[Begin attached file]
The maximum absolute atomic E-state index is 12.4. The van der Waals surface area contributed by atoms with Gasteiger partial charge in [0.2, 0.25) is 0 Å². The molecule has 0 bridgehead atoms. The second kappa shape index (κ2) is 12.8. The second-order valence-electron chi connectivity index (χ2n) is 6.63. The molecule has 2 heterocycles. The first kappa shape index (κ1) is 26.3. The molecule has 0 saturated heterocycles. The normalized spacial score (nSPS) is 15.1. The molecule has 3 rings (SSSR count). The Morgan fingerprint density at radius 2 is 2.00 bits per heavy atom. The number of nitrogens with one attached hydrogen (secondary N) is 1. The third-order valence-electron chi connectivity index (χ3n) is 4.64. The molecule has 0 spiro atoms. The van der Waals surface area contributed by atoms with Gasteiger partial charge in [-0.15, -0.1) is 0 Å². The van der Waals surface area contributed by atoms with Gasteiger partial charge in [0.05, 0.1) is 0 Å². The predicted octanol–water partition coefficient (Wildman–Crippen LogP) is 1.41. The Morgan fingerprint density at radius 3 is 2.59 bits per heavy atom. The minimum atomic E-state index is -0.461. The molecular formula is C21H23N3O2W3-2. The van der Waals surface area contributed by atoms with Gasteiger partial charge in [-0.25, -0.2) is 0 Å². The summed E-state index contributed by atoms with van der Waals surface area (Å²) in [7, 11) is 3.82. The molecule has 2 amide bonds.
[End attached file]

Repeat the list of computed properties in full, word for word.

The maximum absolute atomic E-state index is 12.4. The van der Waals surface area contributed by atoms with Gasteiger partial charge in [0.2, 0.25) is 0 Å². The molecule has 0 bridgehead atoms. The second kappa shape index (κ2) is 12.8. The second-order valence-electron chi connectivity index (χ2n) is 6.63. The molecule has 2 heterocycles. The first kappa shape index (κ1) is 26.3. The molecule has 0 saturated heterocycles. The normalized spacial score (nSPS) is 15.1. The molecule has 3 rings (SSSR count). The Morgan fingerprint density at radius 2 is 2.00 bits per heavy atom. The number of nitrogens with one attached hydrogen (secondary N) is 1. The third-order valence-electron chi connectivity index (χ3n) is 4.64. The molecule has 0 spiro atoms. The van der Waals surface area contributed by atoms with Gasteiger partial charge in [-0.15, -0.1) is 0 Å². The van der Waals surface area contributed by atoms with Gasteiger partial charge in [0.05, 0.1) is 0 Å². The predicted octanol–water partition coefficient (Wildman–Crippen LogP) is 1.41. The Morgan fingerprint density at radius 3 is 2.59 bits per heavy atom. The minimum atomic E-state index is -0.461. The molecular formula is C21H23N3O2W3-2. The van der Waals surface area contributed by atoms with Gasteiger partial charge in [-0.25, -0.2) is 0 Å². The summed E-state index contributed by atoms with van der Waals surface area (Å²) in [7, 11) is 3.82. The molecule has 2 amide bonds.